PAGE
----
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The Windmill - The Continuation CD (album) cover


The Windmill


Heavy Prog

3.97 | 227 ratings

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kev rowland
Special Collaborator
Honorary Reviewer
5 stars Three years ago Norwegian outfit The Windmill released their debut album with the intriguing title 'To Be Continued' and now they are back with the follow-up, hence the title. I haven't heard the debut, but it looks as if I am going to have to as this has simply blown me away. I wasn't sure if this was an instrumental act at first, as the first song has no lyrics at all, but in truth what we have here is a band that are equally as comfortable providing long instrumental passages that work incredibly well within the structure, or to have a singer fronting the band. In many ways this feels very much like a Seventies album which is down to the techniques and styles being deployed as much as it does the sounds themselves (I fall for a Hammond organ every time, it has such a great warm sound).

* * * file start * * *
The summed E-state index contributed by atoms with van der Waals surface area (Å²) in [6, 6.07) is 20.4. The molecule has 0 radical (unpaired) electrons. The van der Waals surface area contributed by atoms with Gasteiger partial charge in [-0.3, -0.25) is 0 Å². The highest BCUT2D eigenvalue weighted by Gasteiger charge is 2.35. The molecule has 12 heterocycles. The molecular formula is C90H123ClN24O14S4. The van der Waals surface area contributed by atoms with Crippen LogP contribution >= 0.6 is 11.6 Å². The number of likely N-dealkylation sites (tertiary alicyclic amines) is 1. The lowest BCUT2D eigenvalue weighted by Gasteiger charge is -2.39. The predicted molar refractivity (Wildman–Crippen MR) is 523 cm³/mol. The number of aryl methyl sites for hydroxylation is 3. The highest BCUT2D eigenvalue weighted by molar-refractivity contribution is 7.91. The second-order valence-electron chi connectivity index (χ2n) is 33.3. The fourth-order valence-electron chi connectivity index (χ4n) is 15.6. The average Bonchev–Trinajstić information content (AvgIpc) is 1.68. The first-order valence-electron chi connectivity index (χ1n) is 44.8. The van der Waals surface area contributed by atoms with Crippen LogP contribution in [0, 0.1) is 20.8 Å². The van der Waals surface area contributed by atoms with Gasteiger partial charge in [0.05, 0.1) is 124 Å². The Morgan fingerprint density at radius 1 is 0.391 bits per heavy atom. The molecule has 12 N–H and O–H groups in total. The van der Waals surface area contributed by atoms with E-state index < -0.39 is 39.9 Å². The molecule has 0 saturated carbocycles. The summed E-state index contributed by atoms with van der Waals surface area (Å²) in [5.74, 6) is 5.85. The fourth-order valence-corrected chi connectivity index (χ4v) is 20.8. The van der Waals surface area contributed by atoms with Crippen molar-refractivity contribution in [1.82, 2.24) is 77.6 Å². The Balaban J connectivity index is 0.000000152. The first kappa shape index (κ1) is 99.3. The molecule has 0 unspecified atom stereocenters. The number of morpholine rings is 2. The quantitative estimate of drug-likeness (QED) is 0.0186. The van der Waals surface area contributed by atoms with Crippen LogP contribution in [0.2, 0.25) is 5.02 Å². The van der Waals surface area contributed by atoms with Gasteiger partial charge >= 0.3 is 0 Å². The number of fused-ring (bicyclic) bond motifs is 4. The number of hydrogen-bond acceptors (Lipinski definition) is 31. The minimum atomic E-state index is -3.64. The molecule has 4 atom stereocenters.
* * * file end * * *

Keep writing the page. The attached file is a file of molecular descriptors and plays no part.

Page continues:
The guys have brought together a great mix of influences such as Alan Parsons Project and Camel, and have also managed to successfully use a flute without coming across as a Tull clone. There may only be five songs, but when the closer is some 25 minutes in length then they can be forgiven.

It is incredibly well structured, with instruments brought into the mix as and when it is required, for example in "The Masque" (the second longest song on the album at 12 minutes) there is a passage where there are just a few bars of acoustic guitar before the electric takes the front with a solo that has far more in common with neo-prog and hard rock than kit does with symphonic prog. There is no doubt that these guys are in love with the style of music being produced forty years ago, and who isn't? But this isn't some half-cocked homage, but instead is a complete immersion in the style and there is a feeling of honesty and being genuine to themselves and to the genre that is sadly missing sometimes.

This is a great album, and one that I have enjoyed playing immensely and I am sure that many progheads will feel the same way.

kev rowland | 5/5 |


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